(sampajanna) is the preliminary step in meditation. This has
to be combined with recollection (sati) so that it is directed
towards the goal of Buddhist meditation. However, sati-sampajanna
alone is insufficient to win liberation. We need to get a hold
on the mind - otherwise we may find that Œthe spirit is
willing but the flesh is weak∂. Thus sati-sampajanna needs
to be cultivated and developed into an intense state, until
satipatthana (an intense state of recollection) is attained
and concentration achieved. When concentration (jhana) is achieved,
the Five Hindrances are eliminated - this is the type of meditation
praised by the Buddha.
a primary aim of meditation is to rid the mind of the Five Hindrances
and attain to the jhanas. When the mind is developed in this
manner, it is possible for one to attain insight into the suttas
either when one listens, teaches, repeats or reflects on the
Noble Truths found in the suttas or during formal meditation.
This is why meditation practice must be combined with the study
of the earliest discourses.
is about cultivating a developed mind and developed faculties
so that one can go against the grain of our natural unwholesome
tendencies and attain liberation from greed, hatred and delusion.
A developed mind is attained when jhana is attained and the
Five Hindrances are eliminated. Developed faculties are explained
quite clearly in the following quotation from the Indriyabhavana
how, Ananda, is one a noble one with developed faculties? Here,
Ananda, when a monk sees a form with the eye . . . hears a sound
with the ear . . . smells an odour with the nose . . . tastes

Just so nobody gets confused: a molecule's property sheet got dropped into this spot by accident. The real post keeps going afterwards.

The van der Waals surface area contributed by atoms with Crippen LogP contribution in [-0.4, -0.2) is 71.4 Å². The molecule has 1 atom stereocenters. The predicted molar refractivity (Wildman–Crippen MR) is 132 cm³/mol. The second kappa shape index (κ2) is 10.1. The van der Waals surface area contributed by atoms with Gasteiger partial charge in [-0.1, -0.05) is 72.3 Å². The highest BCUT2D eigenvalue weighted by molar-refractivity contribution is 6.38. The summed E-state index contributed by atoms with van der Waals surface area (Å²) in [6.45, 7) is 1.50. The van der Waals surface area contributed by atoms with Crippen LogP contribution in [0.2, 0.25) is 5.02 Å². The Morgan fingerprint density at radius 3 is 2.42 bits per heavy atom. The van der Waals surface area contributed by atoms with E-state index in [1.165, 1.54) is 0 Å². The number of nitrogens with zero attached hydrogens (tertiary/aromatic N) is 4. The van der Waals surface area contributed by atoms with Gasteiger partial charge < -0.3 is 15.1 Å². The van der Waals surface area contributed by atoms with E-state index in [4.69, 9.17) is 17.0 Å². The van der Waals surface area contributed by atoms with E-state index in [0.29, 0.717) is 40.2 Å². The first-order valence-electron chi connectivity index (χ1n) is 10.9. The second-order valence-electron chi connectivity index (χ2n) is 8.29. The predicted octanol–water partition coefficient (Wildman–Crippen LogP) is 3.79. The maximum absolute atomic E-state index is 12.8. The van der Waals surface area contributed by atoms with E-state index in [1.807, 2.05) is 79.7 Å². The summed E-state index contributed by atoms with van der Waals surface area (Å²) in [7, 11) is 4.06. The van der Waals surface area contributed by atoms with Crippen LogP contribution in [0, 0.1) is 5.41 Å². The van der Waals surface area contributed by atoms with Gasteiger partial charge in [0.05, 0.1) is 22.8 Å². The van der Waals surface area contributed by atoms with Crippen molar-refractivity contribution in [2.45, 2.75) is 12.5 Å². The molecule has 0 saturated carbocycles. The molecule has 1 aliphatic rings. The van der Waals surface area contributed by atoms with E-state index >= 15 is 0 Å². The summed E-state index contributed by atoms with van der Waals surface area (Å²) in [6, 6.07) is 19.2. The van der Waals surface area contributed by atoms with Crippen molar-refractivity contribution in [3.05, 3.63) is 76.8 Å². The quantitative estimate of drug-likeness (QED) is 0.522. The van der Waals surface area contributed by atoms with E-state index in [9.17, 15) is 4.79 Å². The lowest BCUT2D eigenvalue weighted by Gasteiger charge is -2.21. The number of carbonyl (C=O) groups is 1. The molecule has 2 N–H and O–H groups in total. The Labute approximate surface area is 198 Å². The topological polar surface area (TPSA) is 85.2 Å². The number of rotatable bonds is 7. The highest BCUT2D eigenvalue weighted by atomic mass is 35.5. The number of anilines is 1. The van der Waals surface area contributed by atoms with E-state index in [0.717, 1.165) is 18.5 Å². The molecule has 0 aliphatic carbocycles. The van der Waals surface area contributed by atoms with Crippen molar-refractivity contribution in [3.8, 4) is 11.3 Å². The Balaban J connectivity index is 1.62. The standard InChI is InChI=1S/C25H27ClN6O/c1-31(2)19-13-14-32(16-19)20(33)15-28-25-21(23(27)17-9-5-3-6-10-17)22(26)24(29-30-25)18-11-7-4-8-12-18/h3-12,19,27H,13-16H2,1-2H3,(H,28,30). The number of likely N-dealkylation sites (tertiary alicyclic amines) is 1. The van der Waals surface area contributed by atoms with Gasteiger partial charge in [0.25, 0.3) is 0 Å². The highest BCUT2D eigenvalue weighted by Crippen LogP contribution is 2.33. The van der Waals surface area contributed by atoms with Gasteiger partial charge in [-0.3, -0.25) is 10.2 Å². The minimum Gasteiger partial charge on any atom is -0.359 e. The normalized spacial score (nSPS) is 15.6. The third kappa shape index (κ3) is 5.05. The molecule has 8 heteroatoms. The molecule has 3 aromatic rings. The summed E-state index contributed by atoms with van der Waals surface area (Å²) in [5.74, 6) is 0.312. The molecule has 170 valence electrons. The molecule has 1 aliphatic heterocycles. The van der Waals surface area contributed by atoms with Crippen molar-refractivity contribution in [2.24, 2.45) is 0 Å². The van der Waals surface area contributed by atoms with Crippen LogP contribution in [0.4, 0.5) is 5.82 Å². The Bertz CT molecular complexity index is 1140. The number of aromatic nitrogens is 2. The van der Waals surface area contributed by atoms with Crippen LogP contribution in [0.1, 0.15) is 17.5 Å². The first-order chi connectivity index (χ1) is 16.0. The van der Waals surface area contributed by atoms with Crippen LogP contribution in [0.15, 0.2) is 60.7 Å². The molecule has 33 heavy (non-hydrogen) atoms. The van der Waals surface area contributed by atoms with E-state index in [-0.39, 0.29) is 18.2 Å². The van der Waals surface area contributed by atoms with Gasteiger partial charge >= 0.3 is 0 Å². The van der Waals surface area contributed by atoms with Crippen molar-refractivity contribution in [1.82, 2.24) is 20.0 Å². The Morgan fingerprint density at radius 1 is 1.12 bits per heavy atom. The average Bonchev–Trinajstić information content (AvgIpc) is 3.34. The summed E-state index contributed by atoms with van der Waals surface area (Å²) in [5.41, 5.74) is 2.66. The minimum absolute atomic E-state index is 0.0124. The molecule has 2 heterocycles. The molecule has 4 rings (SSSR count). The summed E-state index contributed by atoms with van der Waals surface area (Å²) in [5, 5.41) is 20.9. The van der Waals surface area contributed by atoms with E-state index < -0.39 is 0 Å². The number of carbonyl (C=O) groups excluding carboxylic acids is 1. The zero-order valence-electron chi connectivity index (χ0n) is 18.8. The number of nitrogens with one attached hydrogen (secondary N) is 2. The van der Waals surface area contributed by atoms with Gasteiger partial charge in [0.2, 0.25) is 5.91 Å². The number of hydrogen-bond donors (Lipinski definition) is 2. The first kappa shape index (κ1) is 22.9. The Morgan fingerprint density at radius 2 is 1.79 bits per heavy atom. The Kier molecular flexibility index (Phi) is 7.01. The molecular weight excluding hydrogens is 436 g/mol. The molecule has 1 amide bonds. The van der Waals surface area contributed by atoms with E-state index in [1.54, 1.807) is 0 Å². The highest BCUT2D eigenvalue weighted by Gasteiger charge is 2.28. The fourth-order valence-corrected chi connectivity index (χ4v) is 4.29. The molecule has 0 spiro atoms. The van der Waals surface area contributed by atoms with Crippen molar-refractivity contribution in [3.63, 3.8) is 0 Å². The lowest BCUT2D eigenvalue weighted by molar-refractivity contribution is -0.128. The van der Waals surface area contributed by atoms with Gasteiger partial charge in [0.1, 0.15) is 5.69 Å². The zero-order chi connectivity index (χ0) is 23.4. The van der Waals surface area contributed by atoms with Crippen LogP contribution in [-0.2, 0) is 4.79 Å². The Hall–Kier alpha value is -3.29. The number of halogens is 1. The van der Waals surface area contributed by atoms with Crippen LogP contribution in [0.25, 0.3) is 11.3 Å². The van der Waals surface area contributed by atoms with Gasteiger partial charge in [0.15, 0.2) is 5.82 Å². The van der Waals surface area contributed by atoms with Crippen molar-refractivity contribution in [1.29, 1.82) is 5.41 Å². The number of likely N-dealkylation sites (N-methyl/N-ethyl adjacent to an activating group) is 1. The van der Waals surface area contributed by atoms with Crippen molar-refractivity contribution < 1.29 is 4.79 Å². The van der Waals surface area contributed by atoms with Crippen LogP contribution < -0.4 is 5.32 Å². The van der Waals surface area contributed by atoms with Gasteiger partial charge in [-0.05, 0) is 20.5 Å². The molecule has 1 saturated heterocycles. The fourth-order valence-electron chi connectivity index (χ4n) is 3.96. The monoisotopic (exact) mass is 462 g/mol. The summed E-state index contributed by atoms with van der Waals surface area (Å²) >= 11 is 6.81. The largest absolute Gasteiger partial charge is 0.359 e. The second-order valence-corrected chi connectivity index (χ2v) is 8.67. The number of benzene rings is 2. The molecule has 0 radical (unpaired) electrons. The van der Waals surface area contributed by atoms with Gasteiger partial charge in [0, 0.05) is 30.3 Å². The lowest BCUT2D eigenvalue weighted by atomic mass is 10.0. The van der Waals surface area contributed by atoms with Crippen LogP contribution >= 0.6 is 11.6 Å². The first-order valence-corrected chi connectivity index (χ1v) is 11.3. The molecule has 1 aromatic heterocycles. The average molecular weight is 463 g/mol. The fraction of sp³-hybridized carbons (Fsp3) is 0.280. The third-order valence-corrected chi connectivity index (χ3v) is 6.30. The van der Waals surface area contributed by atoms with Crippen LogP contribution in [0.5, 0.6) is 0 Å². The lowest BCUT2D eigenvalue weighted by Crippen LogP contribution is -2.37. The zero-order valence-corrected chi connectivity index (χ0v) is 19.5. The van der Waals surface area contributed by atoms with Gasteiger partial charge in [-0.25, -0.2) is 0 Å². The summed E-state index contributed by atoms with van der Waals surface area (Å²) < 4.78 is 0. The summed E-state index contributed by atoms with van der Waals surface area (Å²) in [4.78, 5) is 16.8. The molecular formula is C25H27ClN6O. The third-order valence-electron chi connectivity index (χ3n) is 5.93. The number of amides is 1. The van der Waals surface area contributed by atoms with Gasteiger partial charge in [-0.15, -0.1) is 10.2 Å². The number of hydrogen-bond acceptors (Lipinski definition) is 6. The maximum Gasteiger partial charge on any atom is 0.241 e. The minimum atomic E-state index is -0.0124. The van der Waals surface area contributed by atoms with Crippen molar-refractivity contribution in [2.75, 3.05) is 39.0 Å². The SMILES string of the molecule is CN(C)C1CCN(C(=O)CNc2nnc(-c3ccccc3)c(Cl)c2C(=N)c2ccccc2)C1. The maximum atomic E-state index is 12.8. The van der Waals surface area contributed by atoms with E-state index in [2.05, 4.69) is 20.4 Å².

a flavour with the tongue . . . touches a tangible with the
body . . . cognizes a mind-object with the mind, there arises
what is agreeable, there arises what is disagreeable, there
arises what is both agreeable and disagreeable. If he should
wish: ŒMay I abide perceiving the unrepulsive in the repulsive∂,
he abides perceiving the unrepulsive in the repulsive. If he
should wish: ŒMay I abide perceiving the repulsive in the
unrepulsive∂, he abides perceiving the repulsive in the
unrepulsive. If he should wish: ŒMay I abide perceiving
the unrepulsive in the repulsive and the unrepulsive∂,
he abides perceiving the unrepulsive in that. If he should wish:
ŒMay I abide perceiving the repulsive in the unrepulsive
and the repulsive∂, he abides perceiving the repulsive
in that. If he should wish: ŒMay I, avoiding both the repulsive
and the unrepulsive, abide in equanimity, mindful and collected∂,
he abides in equanimity towards that, mindful and collected.
That is how one is a noble one with developed faculties.
meditation is not just passive mindfulness or observation. It
is to be in full control of our mind so that we can control